WSPR propagation reports are really useful in checking ionospheric activity. Get started by using WSPR on OpenWebRX internet connected monitoring stations.
You can use several techniques for figuring out how propagation is working on various high frequency bands. One is to simply listen for expected reception of certain stations. For example, I check out All India Radio every morning on 11.560 MHz. If I can hear it, I know that polar paths out of Calgary have not been closed by geomagnetic activity.
But perhaps the neatest approach is monitoring WSPR, the Weak Signal Propagation Reporter. Hams have been WSPRing for the past ten years. WSPR is another of the great weak signal modes available through Joe Taylor and Princeton’s WSJT-X software.
Hams use WSPR by putting very low power beacons on the air. Typically, these beacons run between 0.01 to 5 Watts. That’s right. Many of these beacons transmit in the milliwatt range. Hams transmit these beacons on regular frequencies from DC to daylight, from 136 kHz to 1.2965 GHz.
WSPR propagation beacons use very, very slow frequency shift keying. Each transmission lasts for nearly two minutes, and the message includes geographic location and transmitter power in dBm. Occupied bandwidth is only 6 Hz. Timing is usually synchronized using GPS.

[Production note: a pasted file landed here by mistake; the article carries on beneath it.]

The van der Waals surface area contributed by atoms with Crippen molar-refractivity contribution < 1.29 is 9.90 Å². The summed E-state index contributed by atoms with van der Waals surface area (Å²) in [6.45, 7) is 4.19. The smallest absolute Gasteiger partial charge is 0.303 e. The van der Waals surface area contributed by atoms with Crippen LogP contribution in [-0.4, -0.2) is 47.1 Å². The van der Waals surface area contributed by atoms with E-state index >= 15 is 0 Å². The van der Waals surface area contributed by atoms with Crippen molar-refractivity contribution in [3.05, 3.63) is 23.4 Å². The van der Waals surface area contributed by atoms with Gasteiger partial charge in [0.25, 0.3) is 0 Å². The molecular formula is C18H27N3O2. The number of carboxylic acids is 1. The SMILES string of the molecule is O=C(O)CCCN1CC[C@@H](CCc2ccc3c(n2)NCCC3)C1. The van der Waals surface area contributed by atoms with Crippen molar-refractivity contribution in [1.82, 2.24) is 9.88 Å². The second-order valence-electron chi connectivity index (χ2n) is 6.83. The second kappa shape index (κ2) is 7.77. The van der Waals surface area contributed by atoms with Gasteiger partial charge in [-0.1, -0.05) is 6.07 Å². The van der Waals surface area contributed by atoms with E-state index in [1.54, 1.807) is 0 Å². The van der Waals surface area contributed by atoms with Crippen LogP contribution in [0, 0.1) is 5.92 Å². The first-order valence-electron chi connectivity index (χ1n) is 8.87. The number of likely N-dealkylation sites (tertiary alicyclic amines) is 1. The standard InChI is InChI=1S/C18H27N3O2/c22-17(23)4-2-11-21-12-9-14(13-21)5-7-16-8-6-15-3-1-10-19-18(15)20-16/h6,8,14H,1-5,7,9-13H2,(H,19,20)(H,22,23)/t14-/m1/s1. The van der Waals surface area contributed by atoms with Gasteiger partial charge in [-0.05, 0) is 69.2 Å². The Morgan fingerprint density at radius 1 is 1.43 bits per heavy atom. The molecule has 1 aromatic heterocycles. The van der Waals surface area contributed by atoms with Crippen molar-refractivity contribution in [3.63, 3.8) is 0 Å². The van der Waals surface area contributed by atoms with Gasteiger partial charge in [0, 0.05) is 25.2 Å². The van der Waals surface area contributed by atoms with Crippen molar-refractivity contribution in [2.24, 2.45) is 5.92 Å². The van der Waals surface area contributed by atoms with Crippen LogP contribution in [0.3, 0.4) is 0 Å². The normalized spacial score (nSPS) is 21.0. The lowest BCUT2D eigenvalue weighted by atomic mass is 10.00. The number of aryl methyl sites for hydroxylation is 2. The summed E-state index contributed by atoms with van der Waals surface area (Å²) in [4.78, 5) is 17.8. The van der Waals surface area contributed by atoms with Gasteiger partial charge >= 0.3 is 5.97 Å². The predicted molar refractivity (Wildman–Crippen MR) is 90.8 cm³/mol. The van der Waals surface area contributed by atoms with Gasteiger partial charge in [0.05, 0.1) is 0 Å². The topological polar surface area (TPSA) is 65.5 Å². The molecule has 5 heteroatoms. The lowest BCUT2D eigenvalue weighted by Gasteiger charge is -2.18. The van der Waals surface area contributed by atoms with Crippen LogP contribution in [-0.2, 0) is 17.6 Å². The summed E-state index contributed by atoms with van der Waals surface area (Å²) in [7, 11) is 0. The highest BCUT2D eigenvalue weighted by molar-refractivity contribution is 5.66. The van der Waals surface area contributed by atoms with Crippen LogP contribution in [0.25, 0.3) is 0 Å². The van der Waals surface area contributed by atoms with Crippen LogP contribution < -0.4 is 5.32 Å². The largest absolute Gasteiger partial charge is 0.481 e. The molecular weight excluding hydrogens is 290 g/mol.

WSPR Propagation using OpenWebRX
If you are running WSJT-X, checking WSPR propagation is easy. But you might want to try the WSPR implementation built into OpenWebRX. This gives you access to hundreds of KiwiSDR monitoring stations around the world.
The graphic above shows me checking 30 meter WSPR on an Alberta monitoring station using a 1 meter loop antenna. The WSPR extension is activated with one click, and provides visual signal display, as well as decoding in the lower left. The results give me a pretty good indication of 30 meter propagation.
With signals occupying only a 6 Hz bandwidth, signals with only a few milliwatts of transmit power get decoded easily.